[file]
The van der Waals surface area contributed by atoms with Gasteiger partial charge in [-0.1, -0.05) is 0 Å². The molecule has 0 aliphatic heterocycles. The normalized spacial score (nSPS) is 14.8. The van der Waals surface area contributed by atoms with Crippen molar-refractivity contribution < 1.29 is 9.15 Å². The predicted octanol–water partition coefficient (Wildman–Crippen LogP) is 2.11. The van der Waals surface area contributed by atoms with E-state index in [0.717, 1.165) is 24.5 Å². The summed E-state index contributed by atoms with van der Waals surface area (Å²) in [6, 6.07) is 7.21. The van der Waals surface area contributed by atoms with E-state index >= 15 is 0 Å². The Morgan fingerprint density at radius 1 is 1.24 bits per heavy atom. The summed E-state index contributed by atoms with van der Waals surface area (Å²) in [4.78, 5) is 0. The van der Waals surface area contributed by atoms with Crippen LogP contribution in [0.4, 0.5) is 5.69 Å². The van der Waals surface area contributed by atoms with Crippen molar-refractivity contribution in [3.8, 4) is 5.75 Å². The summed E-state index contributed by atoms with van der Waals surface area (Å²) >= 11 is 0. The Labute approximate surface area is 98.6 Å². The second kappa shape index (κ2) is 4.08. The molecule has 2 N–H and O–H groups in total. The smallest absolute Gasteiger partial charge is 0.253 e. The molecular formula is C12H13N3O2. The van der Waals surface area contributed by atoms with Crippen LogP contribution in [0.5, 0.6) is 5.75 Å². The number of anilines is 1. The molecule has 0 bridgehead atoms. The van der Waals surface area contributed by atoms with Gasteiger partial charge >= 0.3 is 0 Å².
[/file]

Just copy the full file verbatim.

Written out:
The van der Waals surface area contributed by atoms with Gasteiger partial charge in [-0.1, -0.05) is 0 Å². The molecule has 0 aliphatic heterocycles. The normalized spacial score (nSPS) is 14.8. The van der Waals surface area contributed by atoms with Crippen molar-refractivity contribution < 1.29 is 9.15 Å². The predicted octanol–water partition coefficient (Wildman–Crippen LogP) is 2.11. The van der Waals surface area contributed by atoms with E-state index in [0.717, 1.165) is 24.5 Å². The summed E-state index contributed by atoms with van der Waals surface area (Å²) in [6, 6.07) is 7.21. The van der Waals surface area contributed by atoms with E-state index >= 15 is 0 Å². The Morgan fingerprint density at radius 1 is 1.24 bits per heavy atom. The summed E-state index contributed by atoms with van der Waals surface area (Å²) in [4.78, 5) is 0. The van der Waals surface area contributed by atoms with Crippen LogP contribution in [0.4, 0.5) is 5.69 Å². The van der Waals surface area contributed by atoms with Crippen molar-refractivity contribution in [3.8, 4) is 5.75 Å². The summed E-state index contributed by atoms with van der Waals surface area (Å²) >= 11 is 0. The Labute approximate surface area is 98.6 Å². The second kappa shape index (κ2) is 4.08. The molecule has 2 N–H and O–H groups in total. The smallest absolute Gasteiger partial charge is 0.253 e. The molecular formula is C12H13N3O2. The van der Waals surface area contributed by atoms with Crippen LogP contribution in [0.5, 0.6) is 5.75 Å². The number of anilines is 1. The molecule has 0 bridgehead atoms. The van der Waals surface area contributed by atoms with Gasteiger partial charge >= 0.3 is 0 Å².